Hundreds of prison inmates in Idaho found a way to add hundreds of thousands of dollars worth of credit to their personal accounts, officials discovered this month.
The prisoners were not inflating their bank accounts, but rather their JPay accounts. JPay is a service that inmates can use to communicate with the outside world; for example, by using secure tablets or kiosks to send emails or listen to music.
The Idaho Department of Correction learned about the hacking on July 2, and an investigation revealed that 364 inmates at five correctional facilities “had improperly credited their JPay accounts by $224,772.40,” Jeff Ray, the department’s spokesman, said in a statement.
“This conduct was intentional, not accidental,” he said. “It required a knowledge of the JPay system and multiple actions by every inmate who exploited the system’s vulnerability to improperly credit their account.”
The inmates inflated their accounts by taking advantage of a quirk in the system that did not cost taxpayers money. Of the 364 inmates, 50 credited their accounts with more than $1,000 apiece, and one person managed to accumulate nearly $10,000.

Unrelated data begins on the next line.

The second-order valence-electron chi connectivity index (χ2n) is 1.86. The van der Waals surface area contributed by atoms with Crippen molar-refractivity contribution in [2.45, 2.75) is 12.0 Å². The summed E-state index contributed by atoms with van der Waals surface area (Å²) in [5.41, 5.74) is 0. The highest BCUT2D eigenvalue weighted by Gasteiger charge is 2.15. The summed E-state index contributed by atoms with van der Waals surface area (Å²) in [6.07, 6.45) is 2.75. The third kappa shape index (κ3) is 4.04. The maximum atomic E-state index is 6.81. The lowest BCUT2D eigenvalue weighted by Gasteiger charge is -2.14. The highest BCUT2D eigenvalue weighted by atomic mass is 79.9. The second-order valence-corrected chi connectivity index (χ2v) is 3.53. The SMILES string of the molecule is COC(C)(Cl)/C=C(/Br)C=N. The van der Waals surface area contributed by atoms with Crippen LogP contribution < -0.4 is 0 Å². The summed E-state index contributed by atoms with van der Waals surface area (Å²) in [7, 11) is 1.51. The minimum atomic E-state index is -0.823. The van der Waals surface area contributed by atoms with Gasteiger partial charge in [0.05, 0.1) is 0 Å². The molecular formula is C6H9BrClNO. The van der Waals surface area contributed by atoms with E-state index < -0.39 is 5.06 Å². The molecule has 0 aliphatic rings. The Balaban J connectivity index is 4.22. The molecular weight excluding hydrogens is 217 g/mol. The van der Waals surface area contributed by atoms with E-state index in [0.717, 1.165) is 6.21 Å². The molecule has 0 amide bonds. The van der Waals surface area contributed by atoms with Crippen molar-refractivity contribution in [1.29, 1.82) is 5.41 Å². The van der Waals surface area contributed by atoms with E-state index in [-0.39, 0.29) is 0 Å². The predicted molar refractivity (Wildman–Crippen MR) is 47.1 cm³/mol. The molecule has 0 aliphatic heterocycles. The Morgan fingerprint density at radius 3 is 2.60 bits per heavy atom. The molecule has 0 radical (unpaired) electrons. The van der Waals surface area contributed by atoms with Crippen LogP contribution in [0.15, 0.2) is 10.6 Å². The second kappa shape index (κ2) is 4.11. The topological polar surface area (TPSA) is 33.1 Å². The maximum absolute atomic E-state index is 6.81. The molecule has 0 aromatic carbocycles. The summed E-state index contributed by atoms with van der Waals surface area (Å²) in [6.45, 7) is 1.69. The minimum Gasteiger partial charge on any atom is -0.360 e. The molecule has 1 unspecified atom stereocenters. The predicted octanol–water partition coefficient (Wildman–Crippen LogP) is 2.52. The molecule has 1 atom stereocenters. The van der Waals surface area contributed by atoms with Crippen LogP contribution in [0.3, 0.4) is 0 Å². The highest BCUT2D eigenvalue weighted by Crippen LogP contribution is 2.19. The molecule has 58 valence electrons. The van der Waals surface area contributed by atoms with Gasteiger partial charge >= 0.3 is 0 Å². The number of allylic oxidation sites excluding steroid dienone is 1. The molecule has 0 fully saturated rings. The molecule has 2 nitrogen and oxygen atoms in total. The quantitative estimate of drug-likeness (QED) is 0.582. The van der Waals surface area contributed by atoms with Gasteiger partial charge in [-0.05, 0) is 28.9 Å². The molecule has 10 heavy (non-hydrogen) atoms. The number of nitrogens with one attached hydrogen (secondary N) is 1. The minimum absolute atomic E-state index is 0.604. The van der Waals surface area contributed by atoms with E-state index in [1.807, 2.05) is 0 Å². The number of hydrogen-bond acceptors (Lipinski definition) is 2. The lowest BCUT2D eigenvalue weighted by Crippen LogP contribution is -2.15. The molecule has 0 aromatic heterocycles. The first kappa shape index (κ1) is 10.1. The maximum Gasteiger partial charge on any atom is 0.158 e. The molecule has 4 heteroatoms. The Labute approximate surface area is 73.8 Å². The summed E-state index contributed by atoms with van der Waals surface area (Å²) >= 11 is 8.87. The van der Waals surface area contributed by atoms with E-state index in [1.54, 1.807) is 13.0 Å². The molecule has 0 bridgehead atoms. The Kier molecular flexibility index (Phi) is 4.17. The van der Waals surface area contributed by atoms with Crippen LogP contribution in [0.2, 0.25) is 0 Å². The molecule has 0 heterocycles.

In recent years, tablets designed for prison use have become increasingly popular. JPay is one of the country’s biggest prison financial services providers and has business in dozens of states. Inmates can use JPay to communicate with family members via emails, video calls and money transfers. Some can also access music, simple games or reading materials.
“While the vast majority of individuals use our secure technology appropriately, we are continually working to improve our products to prevent any attempts at misuse,” Jade Trombetta, the company’s spokeswoman, said in an email on Thursday.
“In this case, a number of individuals were found to have improperly credited their accounts, creating credits that could be used to purchase content. Once the issue was discovered it was quickly corrected.”
Tablets have been marketed as a way to incentivize good behavior. But the companies that offer them have also been criticized for profiting from a captive market; when prisoners or their correspondents have to pay to communicate, the costs can add up. In 2014, a review by The New York Times of dozens of contracts found that states, counties and cities were seeking a substantial cut in return for letting such service businesses into prisons.
The state’s Department of Correction said that JPay had recovered more than $65,000 worth of improper credits, and the department had charged inmates with disciplinary offenses that could temporarily revoke privileges or tighten security for some.
“JPay has also suspended the ability of the inmates to download music and games until they compensate JPay for its losses,” Mr. Ray said. “The inmates are still able to use JPay to send and receive email.”
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